Trump on the France digital services tax
Source: BBC.com

Donald Trump, the US President has ordered an investigation into France’s planned digital services tax on tech giants last Wednesday. This is a strong move that could end up in retaliatory tariffs. Trade representative of Trump has said that the United States is very much concerned about France’s planned tax as it “unfairly targets American Companies”. In reply, France argues that these tech giants are exploiting tax loopholes.

The United States is very concerned that the digital services tax which is expected to pass the French Senate tomorrow unfairly targets American companies,”- Robert Lighthizer said.

He also said that the proposed three per cent tax on total yearly revenues of the tech companies which are providing service to the French consumers is applicable only the largest companies. And these firms are global leaders.

What French Argues

French argues that tech giants are very much able to find their headquarters in low-tax countries. They declare most of the profits on the low-tax countries and easily minimize their tax bills. The new tax can be applied retrospectively from the beginning of 2019 and it can raise about €400m ($450m; £360m) this year. A digital company which has more than €750m revenue and its €25m are made in France would be subject to this new three per cent tax.

Some heavyweight digital companies have taken advantage of the low-tax jurisdictions in Ireland paying a very small amount and in other countries, they are gaining huge profits.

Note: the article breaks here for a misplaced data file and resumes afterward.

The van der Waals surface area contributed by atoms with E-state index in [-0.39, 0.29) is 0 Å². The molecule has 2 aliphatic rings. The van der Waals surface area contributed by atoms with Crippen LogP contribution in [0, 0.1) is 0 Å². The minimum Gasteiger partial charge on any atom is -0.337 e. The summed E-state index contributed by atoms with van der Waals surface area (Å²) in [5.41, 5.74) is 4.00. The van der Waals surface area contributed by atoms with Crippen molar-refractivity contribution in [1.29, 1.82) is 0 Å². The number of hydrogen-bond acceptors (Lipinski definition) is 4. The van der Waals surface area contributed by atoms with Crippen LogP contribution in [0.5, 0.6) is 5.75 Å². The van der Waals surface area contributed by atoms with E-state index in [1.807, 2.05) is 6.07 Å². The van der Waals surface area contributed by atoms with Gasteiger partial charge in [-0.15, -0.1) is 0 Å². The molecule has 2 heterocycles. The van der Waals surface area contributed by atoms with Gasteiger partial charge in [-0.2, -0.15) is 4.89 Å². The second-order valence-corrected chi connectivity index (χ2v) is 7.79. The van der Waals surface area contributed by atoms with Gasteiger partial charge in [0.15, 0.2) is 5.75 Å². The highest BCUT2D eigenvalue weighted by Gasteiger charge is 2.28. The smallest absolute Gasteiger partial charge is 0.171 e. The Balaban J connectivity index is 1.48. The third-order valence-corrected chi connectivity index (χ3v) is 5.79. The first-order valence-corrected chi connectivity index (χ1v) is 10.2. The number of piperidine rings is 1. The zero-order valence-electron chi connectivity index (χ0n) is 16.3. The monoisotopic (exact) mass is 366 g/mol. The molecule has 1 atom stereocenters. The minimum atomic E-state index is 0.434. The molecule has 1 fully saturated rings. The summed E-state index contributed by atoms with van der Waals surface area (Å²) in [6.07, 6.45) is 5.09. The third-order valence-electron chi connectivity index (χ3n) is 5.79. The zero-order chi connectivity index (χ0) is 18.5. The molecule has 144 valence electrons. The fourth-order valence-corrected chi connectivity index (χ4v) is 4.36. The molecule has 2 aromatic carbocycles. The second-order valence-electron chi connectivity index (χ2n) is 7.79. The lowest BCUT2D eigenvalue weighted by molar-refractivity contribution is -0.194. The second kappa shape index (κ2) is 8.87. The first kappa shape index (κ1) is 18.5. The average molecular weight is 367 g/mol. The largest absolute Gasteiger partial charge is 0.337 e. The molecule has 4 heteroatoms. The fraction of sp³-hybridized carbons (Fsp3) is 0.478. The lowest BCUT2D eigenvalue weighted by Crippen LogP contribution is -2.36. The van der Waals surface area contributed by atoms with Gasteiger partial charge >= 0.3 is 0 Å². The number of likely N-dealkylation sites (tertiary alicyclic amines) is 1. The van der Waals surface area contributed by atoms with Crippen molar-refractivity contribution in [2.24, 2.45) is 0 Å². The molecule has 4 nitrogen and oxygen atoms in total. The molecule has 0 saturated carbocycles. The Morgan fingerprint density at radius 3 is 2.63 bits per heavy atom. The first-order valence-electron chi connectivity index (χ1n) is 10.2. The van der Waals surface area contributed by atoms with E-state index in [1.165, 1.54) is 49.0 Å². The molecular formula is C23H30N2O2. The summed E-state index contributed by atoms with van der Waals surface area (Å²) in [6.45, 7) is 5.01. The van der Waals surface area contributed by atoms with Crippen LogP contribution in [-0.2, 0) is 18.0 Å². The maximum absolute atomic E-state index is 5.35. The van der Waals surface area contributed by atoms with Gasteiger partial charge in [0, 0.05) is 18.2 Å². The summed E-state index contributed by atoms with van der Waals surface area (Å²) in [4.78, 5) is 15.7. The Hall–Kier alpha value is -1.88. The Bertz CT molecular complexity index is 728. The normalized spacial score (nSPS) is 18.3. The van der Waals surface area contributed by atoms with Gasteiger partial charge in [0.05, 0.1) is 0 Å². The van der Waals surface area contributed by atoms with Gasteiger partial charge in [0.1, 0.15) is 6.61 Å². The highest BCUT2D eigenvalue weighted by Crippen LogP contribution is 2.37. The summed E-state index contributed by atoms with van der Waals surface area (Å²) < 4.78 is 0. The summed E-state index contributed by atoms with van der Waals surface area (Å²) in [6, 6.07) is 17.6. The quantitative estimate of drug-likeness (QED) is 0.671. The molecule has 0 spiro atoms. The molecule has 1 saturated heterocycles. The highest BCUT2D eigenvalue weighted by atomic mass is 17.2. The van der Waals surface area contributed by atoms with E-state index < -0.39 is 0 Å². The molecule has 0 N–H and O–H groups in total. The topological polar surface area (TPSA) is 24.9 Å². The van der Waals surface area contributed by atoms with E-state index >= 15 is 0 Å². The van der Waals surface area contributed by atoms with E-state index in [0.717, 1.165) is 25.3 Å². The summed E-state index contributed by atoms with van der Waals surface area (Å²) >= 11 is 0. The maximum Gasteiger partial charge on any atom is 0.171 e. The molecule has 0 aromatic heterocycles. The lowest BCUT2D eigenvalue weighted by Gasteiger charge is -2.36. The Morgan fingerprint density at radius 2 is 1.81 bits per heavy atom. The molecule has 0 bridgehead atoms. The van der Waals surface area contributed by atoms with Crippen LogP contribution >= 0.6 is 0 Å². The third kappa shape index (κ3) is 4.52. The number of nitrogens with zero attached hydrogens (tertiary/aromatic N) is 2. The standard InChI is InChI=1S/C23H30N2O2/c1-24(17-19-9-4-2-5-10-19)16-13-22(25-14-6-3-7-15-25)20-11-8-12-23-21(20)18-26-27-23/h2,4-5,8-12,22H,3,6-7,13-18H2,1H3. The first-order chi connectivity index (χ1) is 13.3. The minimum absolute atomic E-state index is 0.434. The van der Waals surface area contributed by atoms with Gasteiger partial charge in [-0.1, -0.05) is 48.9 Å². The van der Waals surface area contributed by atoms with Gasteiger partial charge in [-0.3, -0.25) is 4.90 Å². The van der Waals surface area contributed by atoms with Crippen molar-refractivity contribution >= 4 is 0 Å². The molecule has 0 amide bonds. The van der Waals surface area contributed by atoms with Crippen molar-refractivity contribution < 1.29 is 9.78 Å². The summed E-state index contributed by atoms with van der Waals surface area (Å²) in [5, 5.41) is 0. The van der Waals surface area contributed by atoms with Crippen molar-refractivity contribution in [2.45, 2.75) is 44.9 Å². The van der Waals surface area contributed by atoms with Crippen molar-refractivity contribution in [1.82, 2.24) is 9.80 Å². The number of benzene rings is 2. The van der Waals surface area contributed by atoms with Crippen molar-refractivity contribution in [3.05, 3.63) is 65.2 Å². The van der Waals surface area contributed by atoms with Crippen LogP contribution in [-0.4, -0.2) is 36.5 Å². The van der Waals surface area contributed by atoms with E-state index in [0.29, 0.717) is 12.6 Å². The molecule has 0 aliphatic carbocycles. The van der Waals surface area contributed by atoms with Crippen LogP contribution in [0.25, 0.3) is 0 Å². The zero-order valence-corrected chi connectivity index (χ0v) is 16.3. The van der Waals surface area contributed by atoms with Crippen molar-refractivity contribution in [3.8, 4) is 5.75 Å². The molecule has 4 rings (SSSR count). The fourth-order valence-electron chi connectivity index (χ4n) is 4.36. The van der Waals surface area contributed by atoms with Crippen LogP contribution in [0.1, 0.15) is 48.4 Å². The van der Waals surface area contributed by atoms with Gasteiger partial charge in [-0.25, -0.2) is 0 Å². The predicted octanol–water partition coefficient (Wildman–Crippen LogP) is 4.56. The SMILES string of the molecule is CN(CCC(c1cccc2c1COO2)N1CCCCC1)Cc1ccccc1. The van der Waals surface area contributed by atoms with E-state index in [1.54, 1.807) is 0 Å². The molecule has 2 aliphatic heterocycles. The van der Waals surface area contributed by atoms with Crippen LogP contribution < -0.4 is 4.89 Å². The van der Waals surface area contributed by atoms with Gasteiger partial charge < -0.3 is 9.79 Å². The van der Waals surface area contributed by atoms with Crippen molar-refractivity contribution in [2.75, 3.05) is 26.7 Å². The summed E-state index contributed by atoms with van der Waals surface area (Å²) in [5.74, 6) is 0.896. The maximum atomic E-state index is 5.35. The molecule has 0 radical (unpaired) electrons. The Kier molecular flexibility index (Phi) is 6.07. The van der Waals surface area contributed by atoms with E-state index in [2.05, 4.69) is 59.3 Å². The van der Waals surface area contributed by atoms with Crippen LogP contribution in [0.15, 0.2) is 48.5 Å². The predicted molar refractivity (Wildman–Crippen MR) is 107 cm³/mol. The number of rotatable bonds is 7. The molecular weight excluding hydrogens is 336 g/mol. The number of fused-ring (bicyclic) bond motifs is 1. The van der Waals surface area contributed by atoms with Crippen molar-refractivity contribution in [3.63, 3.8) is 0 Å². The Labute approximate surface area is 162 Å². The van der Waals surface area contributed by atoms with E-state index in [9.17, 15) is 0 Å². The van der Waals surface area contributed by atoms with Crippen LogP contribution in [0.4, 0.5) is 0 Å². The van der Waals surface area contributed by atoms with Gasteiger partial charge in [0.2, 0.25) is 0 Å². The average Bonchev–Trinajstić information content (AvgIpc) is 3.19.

Section 301 investigation is the main tool that Trump has used in the recent trade war with China to properly justify tariffs.

What the US said?

[Mr. Trump] has directed that we investigate the effects of this legislation and determine whether it is discriminatory or unreasonable and burdens or restricts United States commerce,”- Robert Lighthizer added.

This investigation can result in punitive tariffs. And there are a lot of examples of this kind of tariffs Donald Trump has made since he took the chair.

This inquiry is welcomed by Chuck Grassley, Republican Senate Finance Committee Chairman and Senator Ron Wyden, panel’s senior Democrat. In a joint statement, they said, “The digital services tax that France and other European countries are pursuing is clearly protectionist and unfairly targets American companies in a way that will cost US jobs and harm American workers.

The United States is trying for an overarching agreement on this taxation with the help of the group of twenty economic forums and it is supported by Google. The group of twenty finance minister also said: “We will redouble our efforts for a consensus-based solution with a final report by 2020,”.

CCIA official Matt Schruers said, “This is a critical step toward preventing protectionist taxes on global trade,” and “CCIA encourages France to lead the effort toward more ambitious global tax reform, instead of the discriminatory national tax measures that harm global trade.”

Mr. Lighthizer’s office can hold the hearings over many weeks before offering a final report with recommendations.

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